The catch all Racism Thread

aloyouis

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Racism has become so prevalent in our society again it deserves it's own thread. I am positive that there will be posts from both sides. Let's try to keep this thread open.

I will start:


Absolutely racism. Want to make it stop? Fire the professors that did this and fail the students for the class without refund.
 

HSanders

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Racism has become so prevalent in our society again it deserves it's own thread. I am positive that there will be posts from both sides. Let's try to keep this thread open.

I will start:


Absolutely racism. Want to make it stop? Fire the professors that did this and fail the students for the class without refund.
this is one reason why tenure is so beloved. some of these "professors" feel that "academic freedom" is a license to do all kinds of WILDLY inappropriate and vile things, like this.
 

HSanders

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Biden said in April he was "cooperating completely" with the investigation and insisted that he is "100% certain" he will be cleared of wrongdoing.

i too am 100% certain he will be cleared... :coffee:
media not making a big deal of this doesn't shock me. sometimes this is why only certain sites that some leftists disparage can be cited. msm won't report the stories widely if at all.
 

johnlocke

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WHAT I CAN TEACH YOU ABOUT RACISM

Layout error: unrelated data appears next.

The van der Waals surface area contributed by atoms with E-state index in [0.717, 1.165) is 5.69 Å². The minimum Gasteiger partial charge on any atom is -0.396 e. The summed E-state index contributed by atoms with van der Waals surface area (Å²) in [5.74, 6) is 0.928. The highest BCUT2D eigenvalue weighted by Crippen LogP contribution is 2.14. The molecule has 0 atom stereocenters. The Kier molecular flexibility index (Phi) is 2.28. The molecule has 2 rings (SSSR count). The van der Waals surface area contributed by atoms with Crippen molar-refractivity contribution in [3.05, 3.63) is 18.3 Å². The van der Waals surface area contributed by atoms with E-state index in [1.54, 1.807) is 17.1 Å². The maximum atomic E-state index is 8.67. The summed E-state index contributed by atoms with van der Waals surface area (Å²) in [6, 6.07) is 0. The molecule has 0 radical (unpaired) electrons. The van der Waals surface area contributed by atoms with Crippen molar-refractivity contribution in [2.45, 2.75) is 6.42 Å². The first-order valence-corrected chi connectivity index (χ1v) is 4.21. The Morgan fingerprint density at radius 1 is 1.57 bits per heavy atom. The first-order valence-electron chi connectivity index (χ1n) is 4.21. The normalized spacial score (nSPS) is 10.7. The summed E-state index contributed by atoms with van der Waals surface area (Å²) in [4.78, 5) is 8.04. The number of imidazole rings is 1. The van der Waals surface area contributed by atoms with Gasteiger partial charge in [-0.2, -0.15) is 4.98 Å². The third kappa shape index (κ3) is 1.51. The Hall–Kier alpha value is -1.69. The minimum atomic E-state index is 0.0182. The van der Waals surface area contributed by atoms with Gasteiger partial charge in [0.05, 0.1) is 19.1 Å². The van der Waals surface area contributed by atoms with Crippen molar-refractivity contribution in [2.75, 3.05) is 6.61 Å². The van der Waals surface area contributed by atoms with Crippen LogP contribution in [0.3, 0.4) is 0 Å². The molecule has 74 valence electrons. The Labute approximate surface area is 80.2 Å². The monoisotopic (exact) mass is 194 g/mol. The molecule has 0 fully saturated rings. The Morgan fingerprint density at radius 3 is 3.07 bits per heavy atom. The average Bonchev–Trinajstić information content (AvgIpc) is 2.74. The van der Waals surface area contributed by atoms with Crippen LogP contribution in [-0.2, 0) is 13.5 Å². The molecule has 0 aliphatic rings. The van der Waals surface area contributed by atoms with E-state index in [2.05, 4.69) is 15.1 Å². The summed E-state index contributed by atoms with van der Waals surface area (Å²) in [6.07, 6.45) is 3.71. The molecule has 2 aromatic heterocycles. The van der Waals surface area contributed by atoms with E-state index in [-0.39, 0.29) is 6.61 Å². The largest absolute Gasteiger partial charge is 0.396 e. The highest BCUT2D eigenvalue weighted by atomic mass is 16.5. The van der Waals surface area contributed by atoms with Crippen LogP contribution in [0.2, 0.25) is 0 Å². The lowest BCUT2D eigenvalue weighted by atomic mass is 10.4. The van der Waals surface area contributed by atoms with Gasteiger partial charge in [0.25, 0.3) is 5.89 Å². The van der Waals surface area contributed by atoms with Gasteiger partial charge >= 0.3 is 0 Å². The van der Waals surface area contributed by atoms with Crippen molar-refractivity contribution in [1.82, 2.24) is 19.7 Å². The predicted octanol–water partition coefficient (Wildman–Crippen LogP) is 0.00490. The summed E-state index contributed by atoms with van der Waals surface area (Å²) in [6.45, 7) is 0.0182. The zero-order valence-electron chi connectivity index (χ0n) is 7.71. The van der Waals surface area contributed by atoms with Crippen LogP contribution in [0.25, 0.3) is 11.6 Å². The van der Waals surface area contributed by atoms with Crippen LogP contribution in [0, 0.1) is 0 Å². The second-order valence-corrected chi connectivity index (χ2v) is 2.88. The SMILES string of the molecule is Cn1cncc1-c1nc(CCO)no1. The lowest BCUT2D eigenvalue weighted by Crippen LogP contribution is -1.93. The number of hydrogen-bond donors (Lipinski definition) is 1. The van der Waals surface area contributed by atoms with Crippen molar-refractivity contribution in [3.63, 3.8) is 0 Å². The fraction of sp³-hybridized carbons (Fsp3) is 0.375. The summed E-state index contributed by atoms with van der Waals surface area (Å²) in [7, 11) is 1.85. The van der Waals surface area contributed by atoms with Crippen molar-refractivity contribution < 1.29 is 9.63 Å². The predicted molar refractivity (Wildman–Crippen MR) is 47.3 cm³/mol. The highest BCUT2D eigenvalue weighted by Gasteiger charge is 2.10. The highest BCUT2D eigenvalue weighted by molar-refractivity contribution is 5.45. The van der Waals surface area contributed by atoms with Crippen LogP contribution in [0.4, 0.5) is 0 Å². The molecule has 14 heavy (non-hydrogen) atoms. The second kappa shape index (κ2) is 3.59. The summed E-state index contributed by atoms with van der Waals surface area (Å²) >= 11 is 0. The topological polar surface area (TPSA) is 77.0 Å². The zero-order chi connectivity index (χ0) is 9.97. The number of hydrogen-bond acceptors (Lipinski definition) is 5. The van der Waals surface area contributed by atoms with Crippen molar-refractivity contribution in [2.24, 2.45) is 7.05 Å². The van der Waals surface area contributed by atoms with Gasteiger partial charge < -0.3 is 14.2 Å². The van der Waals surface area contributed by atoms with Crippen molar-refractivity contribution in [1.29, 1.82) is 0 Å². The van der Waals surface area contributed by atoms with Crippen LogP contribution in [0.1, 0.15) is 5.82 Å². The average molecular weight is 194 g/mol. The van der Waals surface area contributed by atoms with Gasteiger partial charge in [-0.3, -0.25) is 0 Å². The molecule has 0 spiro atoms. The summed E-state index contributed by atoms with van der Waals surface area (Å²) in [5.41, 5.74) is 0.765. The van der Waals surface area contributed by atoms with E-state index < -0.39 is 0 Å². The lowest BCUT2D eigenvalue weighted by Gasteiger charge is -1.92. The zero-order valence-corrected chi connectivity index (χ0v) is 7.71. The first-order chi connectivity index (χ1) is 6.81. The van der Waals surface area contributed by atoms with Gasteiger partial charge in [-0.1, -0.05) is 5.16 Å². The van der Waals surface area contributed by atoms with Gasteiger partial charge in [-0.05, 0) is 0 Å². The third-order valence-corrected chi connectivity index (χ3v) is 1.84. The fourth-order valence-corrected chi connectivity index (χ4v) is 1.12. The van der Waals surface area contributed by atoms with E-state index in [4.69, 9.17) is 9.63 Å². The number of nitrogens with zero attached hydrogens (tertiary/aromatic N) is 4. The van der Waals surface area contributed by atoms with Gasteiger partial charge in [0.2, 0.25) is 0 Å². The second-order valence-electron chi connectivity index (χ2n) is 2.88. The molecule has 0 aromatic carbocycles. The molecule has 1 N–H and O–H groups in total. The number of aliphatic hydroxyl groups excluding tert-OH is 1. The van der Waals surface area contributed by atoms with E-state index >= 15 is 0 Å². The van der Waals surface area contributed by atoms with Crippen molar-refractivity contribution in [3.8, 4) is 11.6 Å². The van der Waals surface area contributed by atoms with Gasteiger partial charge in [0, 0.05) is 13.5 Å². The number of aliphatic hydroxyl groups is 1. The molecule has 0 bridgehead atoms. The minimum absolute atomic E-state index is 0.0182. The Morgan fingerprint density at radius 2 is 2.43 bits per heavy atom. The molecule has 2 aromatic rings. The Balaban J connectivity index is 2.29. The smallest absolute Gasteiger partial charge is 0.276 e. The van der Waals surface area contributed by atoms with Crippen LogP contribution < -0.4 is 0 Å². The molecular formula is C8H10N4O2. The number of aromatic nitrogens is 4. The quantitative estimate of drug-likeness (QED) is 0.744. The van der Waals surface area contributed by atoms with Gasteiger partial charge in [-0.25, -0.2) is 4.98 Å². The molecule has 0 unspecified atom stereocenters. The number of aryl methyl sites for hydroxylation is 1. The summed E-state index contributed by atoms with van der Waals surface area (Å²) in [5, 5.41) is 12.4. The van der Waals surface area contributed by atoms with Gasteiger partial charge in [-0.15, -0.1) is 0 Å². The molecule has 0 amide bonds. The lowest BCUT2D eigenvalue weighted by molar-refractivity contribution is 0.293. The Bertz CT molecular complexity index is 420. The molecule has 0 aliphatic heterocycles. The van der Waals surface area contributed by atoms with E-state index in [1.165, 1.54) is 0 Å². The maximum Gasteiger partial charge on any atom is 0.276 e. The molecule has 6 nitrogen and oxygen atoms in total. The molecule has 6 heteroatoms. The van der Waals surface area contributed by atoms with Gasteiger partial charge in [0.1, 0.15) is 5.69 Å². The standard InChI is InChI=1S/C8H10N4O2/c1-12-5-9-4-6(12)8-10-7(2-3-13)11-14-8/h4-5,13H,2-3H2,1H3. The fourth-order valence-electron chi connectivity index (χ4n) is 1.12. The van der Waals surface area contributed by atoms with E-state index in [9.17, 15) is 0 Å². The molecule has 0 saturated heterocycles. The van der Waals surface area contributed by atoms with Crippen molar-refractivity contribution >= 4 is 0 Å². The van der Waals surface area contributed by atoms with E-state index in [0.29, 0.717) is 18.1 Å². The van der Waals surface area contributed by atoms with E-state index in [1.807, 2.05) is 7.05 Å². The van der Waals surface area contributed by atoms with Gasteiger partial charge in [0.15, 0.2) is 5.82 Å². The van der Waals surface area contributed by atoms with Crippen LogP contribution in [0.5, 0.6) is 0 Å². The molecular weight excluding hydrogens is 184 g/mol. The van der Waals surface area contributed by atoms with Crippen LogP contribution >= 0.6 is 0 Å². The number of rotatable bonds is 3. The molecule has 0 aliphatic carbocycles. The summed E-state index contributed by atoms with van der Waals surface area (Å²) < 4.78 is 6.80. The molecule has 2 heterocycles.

By Carol Swain

Let me tell you how my story ends: I become a tenured, award-winning professor of political science at an Ivy League university, and then at one of the leading universities in the South.

Now let me tell you how my story begins: I grow up in rural Virginia, literally dirt poor. I drop out of school in the eighth grade and have three children by the time I'm 20.

I consider myself to be a reasonably modest person, but even I have to admit that's quite a journey.
How did I do it?

I worked hard. Not crazy, 24/7 hard—just hard. I made good decisions. Not brilliant, three-dimensional-chess decisions—just good ones. I met people along the way who helped me and sincerely wanted to see me succeed—not because they had something to gain, but because they were decent people. Almost all of these individuals, by the way, were white.

But mostly, I think I was blessed in one crucial way: I was born in America, a true land of opportunity for anyone of any color or background. In this country, where you start your life does not determine where you end up.

That works in both directions, by the way. You can start out with every advantage and waste them all. Or you can start out with nothing and become a success. It all depends on you. Your attitude is far more important than your race, gender, or social class in determining what you will accomplish in life.